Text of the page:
Windhoek High Court Judge Naomi Shivute and Judge Herman January dismissed an appeal against the conviction for murder and the 18-year sentence a Rundu resident lodged.
Muronga Moses was convicted in the Rundu Regional Court of murdering the deceased by stabbing him once in the back with a knife and sentenced to 18 years imprisonment.
Not satisfied with either conviction nor sentence he appealed both in the Windhoek High Court citing that the trial court erred when it found that he did not act in self-defence when he stabbed Dinyando Allois Hausiku who was busy assaulting his sister and that the sentence was inappropriate and harsh.
According to judge Shivute, the appeal can only succeed if the requirements of self-defence are met. These, she said, are that there must be an unlawful attack upon a legal interest, which has commenced or was imminent and the defence must be directed against the attacker and necessary to avert the attack and the means used must be necessary in the circumstances.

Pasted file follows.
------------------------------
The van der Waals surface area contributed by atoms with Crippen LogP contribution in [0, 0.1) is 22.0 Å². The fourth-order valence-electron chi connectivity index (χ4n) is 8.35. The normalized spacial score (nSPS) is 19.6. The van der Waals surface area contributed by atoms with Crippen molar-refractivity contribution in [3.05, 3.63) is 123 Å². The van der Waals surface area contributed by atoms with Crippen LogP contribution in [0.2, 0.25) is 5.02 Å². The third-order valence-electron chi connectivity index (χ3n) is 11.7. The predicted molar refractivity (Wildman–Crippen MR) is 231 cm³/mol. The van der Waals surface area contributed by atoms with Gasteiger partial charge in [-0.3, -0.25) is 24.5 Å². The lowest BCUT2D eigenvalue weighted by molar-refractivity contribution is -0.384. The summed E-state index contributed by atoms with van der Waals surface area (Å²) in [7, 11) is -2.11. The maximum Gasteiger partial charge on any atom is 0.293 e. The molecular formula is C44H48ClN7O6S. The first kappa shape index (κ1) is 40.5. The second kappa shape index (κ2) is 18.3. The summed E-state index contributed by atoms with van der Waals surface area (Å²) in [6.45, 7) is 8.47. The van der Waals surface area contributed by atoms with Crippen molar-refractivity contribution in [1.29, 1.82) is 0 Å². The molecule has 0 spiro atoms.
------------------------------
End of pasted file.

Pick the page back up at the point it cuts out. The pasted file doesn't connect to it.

Applying the facts of this case to the legal principles of self-defence, the determining factor is whether in the circumstances the appellant reasonably believed that his life and that of his sister were in imminent danger and whether it could be said that a reasonable person in the position of the appellant would have acted the way he did, the judge stated and added that there is no doubt that the deceased was the aggressor.
However, she said, looking at the evidence placed before the trial court and although initially there was an unlawful attack on the appellant’s sister, there is evidence from three State witnesses that at the time the appellant stabbed the deceased, the fight between his sister and the deceased had already ceased. “Therefore, the lives of the appellant and that of his sister were not in imminent danger at the time the deceased was stabbed as there was a turn of events, namely the fight had ceased,” the judge stated.
She went on to say that the trial magistrate carefully evaluated the evidence and correctly convicted the appellant and rejected his private defence, because both the requirements were not met.
Therefore, she said, the appeal court finds no misdirection on the part of the magistrate and see no reason to interfere with its decision.
With regards to the sentence, Shivute said sentencing is at the sole discretion of a trial court and unless there is a serious misdirection by the trial court, no other court may interfere with its discretion. In the current case, she said, there is no such misdirection and she sees no reason to interfere with the sentence imposed.
Moses was represented by Percy Muluti on instructions of Legal Aid and the State by Johannes Kalipi.